You are required to read and agree to the below before accessing a full-text version of an article in the IDE article repository.

The full-text document you are about to access is subject to national and international copyright laws. In most cases (but not necessarily all) the consequence is that personal use is allowed given that the copyright owner is duly acknowledged and respected. All other use (typically) require an explicit permission (often in writing) by the copyright owner.

For the reports in this repository we specifically note that

  • the use of articles under IEEE copyright is governed by the IEEE copyright policy (available at http://www.ieee.org/web/publications/rights/copyrightpolicy.html)
  • the use of articles under ACM copyright is governed by the ACM copyright policy (available at http://www.acm.org/pubs/copyright_policy/)
  • technical reports and other articles issued by M‰lardalen University is free for personal use. For other use, the explicit consent of the authors is required
  • in other cases, please contact the copyright owner for detailed information

By accepting I agree to acknowledge and respect the rights of the copyright owner of the document I am about to access.

If you are in doubt, feel free to contact webmaster@ide.mdh.se

Deep Learning in Remote Sensing: An Application to Detect Snow and Water in Construction Sites

Publication Type:

Conference/Workshop Paper

Venue:

4th International Conference on Artificial Intelligence for Industries


Abstract

It is important for a construction and property development company to know weather conditions in their daily operation. In this paper, a deep learning-based approach is investigated to detect snow and rain conditions in construction sites using drone imagery. A Convolutional Neural Network (CNN) is developed for the feature extraction and performing classification on those features using machine learning (ML) algorithms. Well-known existing deep learning algorithms AlexNet and VGG16 models are also deployed and tested on the dataset. Results show that smaller CNN architecture with three convolutional layers was sufficient at extracting relevant features to the classification task at hand compared to the larger state-of-the-art architectures. The proposed model reached a top accuracy of 97.3% in binary classification and 96.5% while also taking rain conditions into consideration. It was also found that ML algorithms, i.e., support vector machine (SVM), logistic regression and k-nearest neighbors could be used as classifiers using feature maps extracted from CNNs and a top accuracy of 90% was obtained using SVM algorithms.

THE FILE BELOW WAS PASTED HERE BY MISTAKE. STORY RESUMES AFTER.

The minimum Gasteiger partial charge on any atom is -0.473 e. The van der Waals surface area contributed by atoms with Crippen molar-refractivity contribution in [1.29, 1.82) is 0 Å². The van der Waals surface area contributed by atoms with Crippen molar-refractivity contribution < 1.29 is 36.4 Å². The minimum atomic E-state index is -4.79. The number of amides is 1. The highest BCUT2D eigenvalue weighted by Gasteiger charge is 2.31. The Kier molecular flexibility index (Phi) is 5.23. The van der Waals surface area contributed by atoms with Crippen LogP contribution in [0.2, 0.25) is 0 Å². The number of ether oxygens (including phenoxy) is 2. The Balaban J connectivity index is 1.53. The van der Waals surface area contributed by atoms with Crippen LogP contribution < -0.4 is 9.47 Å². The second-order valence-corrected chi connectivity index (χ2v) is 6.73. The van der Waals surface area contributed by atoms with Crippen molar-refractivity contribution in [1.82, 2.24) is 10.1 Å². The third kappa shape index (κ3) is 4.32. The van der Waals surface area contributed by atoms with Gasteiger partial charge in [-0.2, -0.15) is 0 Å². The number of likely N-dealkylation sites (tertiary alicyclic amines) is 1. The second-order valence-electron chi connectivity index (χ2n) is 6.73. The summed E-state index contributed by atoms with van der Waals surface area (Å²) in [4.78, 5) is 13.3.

Bibtex

@inproceedings{Rahman6265,
author = {Hamidur Rahman and Mobyen Uddin Ahmed and Shahina Begum and Mats Fridberg and Adam Hoflin},
title = {Deep Learning in Remote Sensing: An Application to Detect Snow and Water in Construction Sites},
month = {September},
year = {2021},
booktitle = {4th International Conference on Artificial Intelligence for Industries },
url = {http://www.es.mdh.se/publications/6265-}
}